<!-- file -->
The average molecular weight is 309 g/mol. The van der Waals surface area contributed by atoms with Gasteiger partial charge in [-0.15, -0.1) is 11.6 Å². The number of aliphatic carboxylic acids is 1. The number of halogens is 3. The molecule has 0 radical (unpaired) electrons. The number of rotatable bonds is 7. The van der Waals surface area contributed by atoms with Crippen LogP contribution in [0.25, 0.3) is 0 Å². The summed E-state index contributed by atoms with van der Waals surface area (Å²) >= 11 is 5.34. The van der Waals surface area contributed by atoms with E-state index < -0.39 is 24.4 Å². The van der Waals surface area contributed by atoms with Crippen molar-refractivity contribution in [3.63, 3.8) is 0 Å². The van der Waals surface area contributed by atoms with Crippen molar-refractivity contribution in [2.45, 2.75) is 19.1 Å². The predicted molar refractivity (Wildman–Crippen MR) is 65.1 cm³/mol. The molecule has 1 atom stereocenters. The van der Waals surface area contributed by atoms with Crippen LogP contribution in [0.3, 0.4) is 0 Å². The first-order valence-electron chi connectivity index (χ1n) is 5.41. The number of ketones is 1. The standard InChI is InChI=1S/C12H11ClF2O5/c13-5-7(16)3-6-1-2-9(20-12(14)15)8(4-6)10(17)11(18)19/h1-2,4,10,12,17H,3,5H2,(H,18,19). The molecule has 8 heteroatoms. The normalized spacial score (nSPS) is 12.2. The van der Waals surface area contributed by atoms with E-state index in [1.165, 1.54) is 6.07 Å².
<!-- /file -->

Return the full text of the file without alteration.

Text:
The average molecular weight is 309 g/mol. The van der Waals surface area contributed by atoms with Gasteiger partial charge in [-0.15, -0.1) is 11.6 Å². The number of aliphatic carboxylic acids is 1. The number of halogens is 3. The molecule has 0 radical (unpaired) electrons. The number of rotatable bonds is 7. The van der Waals surface area contributed by atoms with Crippen LogP contribution in [0.25, 0.3) is 0 Å². The summed E-state index contributed by atoms with van der Waals surface area (Å²) >= 11 is 5.34. The van der Waals surface area contributed by atoms with E-state index < -0.39 is 24.4 Å². The van der Waals surface area contributed by atoms with Crippen molar-refractivity contribution in [3.63, 3.8) is 0 Å². The van der Waals surface area contributed by atoms with Crippen molar-refractivity contribution in [2.45, 2.75) is 19.1 Å². The predicted molar refractivity (Wildman–Crippen MR) is 65.1 cm³/mol. The molecule has 1 atom stereocenters. The van der Waals surface area contributed by atoms with Crippen LogP contribution in [0.3, 0.4) is 0 Å². The first-order valence-electron chi connectivity index (χ1n) is 5.41. The number of ketones is 1. The standard InChI is InChI=1S/C12H11ClF2O5/c13-5-7(16)3-6-1-2-9(20-12(14)15)8(4-6)10(17)11(18)19/h1-2,4,10,12,17H,3,5H2,(H,18,19). The molecule has 8 heteroatoms. The normalized spacial score (nSPS) is 12.2. The van der Waals surface area contributed by atoms with E-state index in [1.165, 1.54) is 6.07 Å².